A Cool Cool, Clasp

23 04 2011

I doodle with wire… that’s right, I’m a doodler! When I’m sitting in front of the TV, I often have a few spools of copper wire in front me, along with my tools, and just twist and wrap and fold and coil! Seeing different designs and ideas come together is very satisfying!

Sometimes I start out with a sketch that I made, and see how it turns out. And sometimes I start with something specific in mind, to see if I can make it work. I wanted to see if I could come up with a simple circular clasp, maybe to use for some multi-stranded necklace designs, and this is how it progressed!

Doodle Try #1

I had a few parameters for the clasp: I wanted clean lines, I wanted the hook side and the eye side to lay in the same direction so it would be comfortable on the neck, and it needed to be easy to use. The first “doodle” started with a figure “8” in wire, which I sorta folded over, so that the smaller loop rested on top of the bigger loop. This has a construction issue, because I would have to solder both ends to a common wire at the point where the clasp folds, leaving 2 potential weak spots.

Doodle Try #2

The next doodle was similar in look, but it starts with an “O” shape that is pinched to create the two loops. This has a real advantage over the first style, in that the ends of the wire meet together, so it only has one connecting point. And since the original shape is round, it is easy to make sure the solder point doesn’t get stressed.

Final Clasp in Silver

I decided to create the clasp using some twisted wire I had, and I love the end result. I started by soldering a large ring, and then shaped it like an “8” using some mandrels. Once the loops were nice and round, I carefully folded it at the place it pinched to create the hook. Next, I created the other side sizing it to the clasp.

Silver Clasp Closed

Here is the clasp closed – you can see how the two sides are balanced, so it looks nice, both sides lay in the same direction, so it is flat against the neck, and there are no wire ends, so nothing catches onto your clothes or sticks into you.

I have tried variations of this without soldering, some work ok, but the advantage of the soldering is that it makes the clasp robust. Knowing a variety of techniques is key to being able to create your designs as you envision them…!

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Perfect Wirework!

11 04 2011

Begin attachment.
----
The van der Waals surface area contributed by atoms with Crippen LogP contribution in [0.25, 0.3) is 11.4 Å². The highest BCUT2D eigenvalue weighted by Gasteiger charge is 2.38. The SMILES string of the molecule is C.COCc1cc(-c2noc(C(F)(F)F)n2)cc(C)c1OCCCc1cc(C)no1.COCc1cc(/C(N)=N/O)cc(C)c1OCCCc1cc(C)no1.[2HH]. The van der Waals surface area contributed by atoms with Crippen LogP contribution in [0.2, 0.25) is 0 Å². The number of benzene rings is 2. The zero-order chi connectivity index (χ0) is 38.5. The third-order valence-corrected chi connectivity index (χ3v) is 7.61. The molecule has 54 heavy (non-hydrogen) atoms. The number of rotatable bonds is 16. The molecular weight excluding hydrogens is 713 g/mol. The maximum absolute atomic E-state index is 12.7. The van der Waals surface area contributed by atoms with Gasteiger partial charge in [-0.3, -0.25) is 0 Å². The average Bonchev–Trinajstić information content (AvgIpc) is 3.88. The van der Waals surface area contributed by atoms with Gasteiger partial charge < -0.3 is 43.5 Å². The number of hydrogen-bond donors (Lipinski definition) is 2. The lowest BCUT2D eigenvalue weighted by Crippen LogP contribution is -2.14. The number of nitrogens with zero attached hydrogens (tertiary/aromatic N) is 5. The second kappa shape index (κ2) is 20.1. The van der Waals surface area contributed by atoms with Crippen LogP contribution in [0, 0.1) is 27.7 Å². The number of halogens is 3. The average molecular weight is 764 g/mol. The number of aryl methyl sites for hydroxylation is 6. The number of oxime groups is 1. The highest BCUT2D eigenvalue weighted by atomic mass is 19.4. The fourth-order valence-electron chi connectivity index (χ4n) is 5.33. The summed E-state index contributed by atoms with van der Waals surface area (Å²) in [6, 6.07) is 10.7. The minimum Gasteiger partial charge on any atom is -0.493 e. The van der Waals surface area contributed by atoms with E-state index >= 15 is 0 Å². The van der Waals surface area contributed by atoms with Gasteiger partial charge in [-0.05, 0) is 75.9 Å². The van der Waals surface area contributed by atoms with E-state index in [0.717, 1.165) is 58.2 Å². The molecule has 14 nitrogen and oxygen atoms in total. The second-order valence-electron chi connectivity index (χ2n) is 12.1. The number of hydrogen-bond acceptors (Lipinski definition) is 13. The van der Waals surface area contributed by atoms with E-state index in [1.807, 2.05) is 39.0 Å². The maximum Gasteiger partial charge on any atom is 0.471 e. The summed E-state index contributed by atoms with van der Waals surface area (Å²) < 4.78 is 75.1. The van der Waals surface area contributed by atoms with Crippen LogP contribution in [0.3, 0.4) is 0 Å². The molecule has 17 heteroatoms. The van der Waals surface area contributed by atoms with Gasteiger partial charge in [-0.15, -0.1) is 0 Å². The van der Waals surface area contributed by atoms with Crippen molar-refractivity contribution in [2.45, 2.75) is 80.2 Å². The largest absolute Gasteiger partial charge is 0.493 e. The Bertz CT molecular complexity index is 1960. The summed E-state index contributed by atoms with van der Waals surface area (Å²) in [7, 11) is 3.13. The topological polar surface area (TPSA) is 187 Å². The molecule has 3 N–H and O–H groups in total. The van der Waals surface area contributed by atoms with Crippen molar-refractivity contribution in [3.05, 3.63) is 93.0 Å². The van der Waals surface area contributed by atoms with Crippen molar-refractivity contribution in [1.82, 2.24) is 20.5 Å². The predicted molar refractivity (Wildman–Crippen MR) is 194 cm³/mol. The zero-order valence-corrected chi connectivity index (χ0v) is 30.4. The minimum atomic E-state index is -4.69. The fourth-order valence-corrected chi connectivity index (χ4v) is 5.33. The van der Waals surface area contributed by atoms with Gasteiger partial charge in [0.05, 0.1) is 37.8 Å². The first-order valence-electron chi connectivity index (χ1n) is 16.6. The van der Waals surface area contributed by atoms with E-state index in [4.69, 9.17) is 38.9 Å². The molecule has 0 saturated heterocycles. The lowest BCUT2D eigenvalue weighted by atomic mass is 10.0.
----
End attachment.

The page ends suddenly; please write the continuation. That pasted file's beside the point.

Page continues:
Although most of my work is very “one-of-a-kind” and organic in nature, being a professional means that I don’t mess around with my wirework! It takes time and practice to achieve a clean line, and it can be difficult to get repeatable results.

One of the things I’ve been doing for years is to always prototype and document my new work. Whenever I develop a project for a  class, I write out notes and sketch my ideas – many don’t work out, but I often find an element of the idea that appeals to me, and I wind up using it for something totally different.

I also teach my students one of the “tricks” I use for wire components, which helps to really ensure repeatability – I create wire templates.

16g Wire Clasp Components

Once I know HOW to make something, I like to play around with different wire gauges and lengths – there’s no such thing as “one size fits all” so if something works, I always see how far I can take it! In the photo above, it’s easy to see how the different length of wire makes clasps of different sizes (you can learn to make a wire clasp in this TUTORIAL). This way, I can just pick the clasp that works for my project, and easily make it the same size. On one side of the tag I mark the wire gauge, on the other, the length.

Wire Wrapped Beads

Not just for clasps – I make this type of template for other wire components (such as wire spirals HERE), as well as these wire wrapped beads, so I can make sure to cut the right size wire when making bead links (I just love making the link with the zigzag on the wrap!).

And if you like to make earwires that are as creative as your earrings, than wire templates are a great help – it’s important to get the proportions accurate.

A Variety of Hooks and Hoops

I love creating different earwires – these are the ones I use most because they are the most flexible. You can make a whole earring wardrobe using simple gemstone or pearl drops, and putting them on different wires! I have already posted two tutorials in this blog for SIMPLE EARWIRES and SIMPLE HOOPS – I always seem to get alot of folks who check out the wire tutorials, so I’m thinking it’s time to post a few more… any favorites?? Just post a comment, and I’ll see what I can do!